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Talking Show & NCC



Since I last blogged about issues about Talking Show, Taipei City Councillor, Chien, Yuyen explained in her blog the danger behind Sanlih’s decision to take over the production of Talking Show. First of all, external production gives the production team freedom and independence to set their topics and contents. Internal production means that they will inevitably be pressurised by the Sanlih executive who have to compromise and follow the direction of those who pay for their commercials. Chien presented evidence (images of original charts and budgets) on her blog which showed how the KMT administration and local government used taxpayer’s money to buy commercials, publicising their achievements (which NCC turned a blind eye on). This could brainwash influence the public and also control commercial media companies.


Furthermore, the original Talking Show production team worked well together and was brilliant in their ability to find materials and evidence to back up their arguments and drawn the public attentions to the issues. This requires good search ability, journalist instincts and teamwork. She expressed concern about the future of the programme if the production team was changed. Chien predicted that if Talking Show was still running after the lunar New Year, there would be more negative press on the show in Blue leaning media, which may serve to discredit the show or shake regular viewers’ confidence and loyalty to the show.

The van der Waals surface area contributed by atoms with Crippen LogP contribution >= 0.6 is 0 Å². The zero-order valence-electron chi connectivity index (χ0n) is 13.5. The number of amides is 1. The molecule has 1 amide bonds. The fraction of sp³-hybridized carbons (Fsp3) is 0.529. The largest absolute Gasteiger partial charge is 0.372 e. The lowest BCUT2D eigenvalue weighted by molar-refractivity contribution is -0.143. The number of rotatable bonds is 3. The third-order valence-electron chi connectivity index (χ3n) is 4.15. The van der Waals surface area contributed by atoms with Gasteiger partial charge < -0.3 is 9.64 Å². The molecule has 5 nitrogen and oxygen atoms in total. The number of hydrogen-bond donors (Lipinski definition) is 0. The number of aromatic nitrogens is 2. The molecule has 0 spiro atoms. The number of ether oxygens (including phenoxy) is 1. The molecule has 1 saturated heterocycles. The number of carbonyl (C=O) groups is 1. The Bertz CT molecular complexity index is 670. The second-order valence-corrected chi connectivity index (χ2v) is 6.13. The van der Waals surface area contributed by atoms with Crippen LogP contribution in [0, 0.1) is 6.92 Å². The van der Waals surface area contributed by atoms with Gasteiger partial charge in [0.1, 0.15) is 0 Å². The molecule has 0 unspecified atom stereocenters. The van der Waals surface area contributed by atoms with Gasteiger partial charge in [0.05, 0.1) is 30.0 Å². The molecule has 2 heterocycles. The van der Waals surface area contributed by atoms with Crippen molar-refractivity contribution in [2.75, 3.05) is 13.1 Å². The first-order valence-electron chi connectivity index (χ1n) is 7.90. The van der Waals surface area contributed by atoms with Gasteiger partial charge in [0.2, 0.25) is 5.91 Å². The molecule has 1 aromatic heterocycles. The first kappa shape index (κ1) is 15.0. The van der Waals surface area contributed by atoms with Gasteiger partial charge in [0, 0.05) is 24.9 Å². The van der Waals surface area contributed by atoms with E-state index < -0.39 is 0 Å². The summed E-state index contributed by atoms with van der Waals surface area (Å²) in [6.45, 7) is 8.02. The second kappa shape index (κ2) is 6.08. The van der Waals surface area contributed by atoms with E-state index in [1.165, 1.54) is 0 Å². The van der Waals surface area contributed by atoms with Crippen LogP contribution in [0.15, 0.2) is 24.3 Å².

Indeed, on 3rd February 2009, National Communication Commission (NCC) announced that Talking Show and Sanlih TV received the most viewer complaints. The reasons for complaint given by NCC were simply inaccurate reporting and bias. No specific reports or incidents were identified. There was no mention of investigations into those complaints and the outcome of those investigations. They just singled out Talking Show and Sanlih with unsubstantiated viewer complaints. NCC didn’t tell the public who (not revealing the ID of the person but showing some proof of validation of IDs) made the complaints and the channels through which the complaints were made. NCC also didn’t tell the public the numbers of errors and complaints other companies or programmes had, like they did when DPP was in charge.


NCC then approved a draft amendment to the Satellite Radio and Television Law to tighten the regulations on news and talk show programmes. NCC emphasised that programmes “must follow fact-checking procedures and the principles of equality.” Companies that broadcast the programmes judged inappropriate will be fined. This is again heavily criticised.


While the principles look alright, who can validate NCC’s judgement on fairness and equality? While fact checking is essential, exactly what sources does one have to check and base their argument on to fulfil ‘fact-checking’? If one checks all sources and decides to go along with academic writing and scientific analyses rather than government announcements in the end, is this person going to get done for not using the government sources? Although individuals who ‘violate’ the regulation will not be punished, does anyone think TV companies are going to keep those whose arguments that keep getting them fined by NCC?  

Same as 3


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